There’s something inherently cathartic in gazing at a photograph of a scenic landscape, whether it be flicking through your holiday snaps or admiring a Constable masterpiece. This latest exhibition explores the theme of landscapes but takes a broader approach to the category, including photographs from space and documenting humanity’s impact on the Earth.
The list of artists featured includes many of photography’s big names such as Ansel Adams, Edward Burtynsky, Nadav Kandar, John Stezaker and Pieter Hugo – the latter two are the winner and one of the finalists of the Deutsche Borse prize.
Our impact on earth’s environment is understandably a key focus of this exhibition, including Daniel Beltra’s irridescent birds eye shots of the Atlantic – they appear beautiful but are in fact the ecological disaster caused by the Deepwater Horizon oil spill. Taking on a more divided subject is Alex Maclean who has captured hundreds of windmills at Tehachapi Pass – preserving our future or a blight on the landscape?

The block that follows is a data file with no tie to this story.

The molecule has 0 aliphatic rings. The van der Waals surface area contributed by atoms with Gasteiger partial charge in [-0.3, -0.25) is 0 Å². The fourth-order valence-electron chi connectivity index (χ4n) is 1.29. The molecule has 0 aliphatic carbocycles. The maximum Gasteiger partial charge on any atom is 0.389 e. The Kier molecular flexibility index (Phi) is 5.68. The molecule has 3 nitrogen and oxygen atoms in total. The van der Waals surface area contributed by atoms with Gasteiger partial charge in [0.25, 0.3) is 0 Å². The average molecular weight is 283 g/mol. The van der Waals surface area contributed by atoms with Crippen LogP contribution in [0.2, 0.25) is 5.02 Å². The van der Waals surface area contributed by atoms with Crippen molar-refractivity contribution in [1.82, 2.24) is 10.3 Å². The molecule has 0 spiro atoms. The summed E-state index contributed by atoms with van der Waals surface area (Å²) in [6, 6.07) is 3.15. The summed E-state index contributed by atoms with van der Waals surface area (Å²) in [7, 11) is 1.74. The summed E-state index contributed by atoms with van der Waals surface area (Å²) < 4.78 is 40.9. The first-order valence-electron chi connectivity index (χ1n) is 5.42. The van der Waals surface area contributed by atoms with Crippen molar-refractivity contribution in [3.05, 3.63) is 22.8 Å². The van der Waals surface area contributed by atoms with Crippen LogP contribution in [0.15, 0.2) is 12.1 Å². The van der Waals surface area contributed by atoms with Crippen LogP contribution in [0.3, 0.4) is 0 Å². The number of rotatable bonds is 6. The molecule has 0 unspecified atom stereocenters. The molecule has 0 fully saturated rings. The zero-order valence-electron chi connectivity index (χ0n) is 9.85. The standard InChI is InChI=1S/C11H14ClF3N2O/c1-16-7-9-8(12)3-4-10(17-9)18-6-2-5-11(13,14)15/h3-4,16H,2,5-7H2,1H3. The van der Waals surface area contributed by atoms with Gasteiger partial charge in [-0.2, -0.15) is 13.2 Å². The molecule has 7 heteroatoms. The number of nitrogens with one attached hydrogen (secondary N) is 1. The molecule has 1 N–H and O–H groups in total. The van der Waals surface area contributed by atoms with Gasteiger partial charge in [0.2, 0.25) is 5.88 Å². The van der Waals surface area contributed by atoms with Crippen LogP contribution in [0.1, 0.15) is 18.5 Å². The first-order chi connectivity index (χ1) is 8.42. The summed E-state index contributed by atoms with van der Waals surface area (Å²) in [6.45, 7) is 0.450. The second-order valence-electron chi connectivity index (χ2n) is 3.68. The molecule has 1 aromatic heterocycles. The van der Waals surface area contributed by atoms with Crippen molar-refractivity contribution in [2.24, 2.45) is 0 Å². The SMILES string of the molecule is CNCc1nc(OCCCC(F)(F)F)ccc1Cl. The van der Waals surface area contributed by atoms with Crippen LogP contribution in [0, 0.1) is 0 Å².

But it’s not all socio-political and there are plenty of photographs of the bizarre and beautiful. Benoit Aquin’s statue of Genghis Khan seen through a dust storm almost seems like he’s come back to life while Penelope Umbrico sears our eyes with hundreds of pictures of the sun taken from Flickr in an inspiring mosaic.
Other favourites include a seemingly pointless road lopping over the sea, a wolf who appears to be howling at a street light and an overhead view of shipping containers from such a height that they look like pieces in a giant game of Tetris.
This is a fantastic and definitive assemblage of landscape photography and an exhibition that we highly recommend.
Landmark: The Fields of Photography is on display at Somerset House, Strand, WC2R 1LA until 28 April. Admission is free.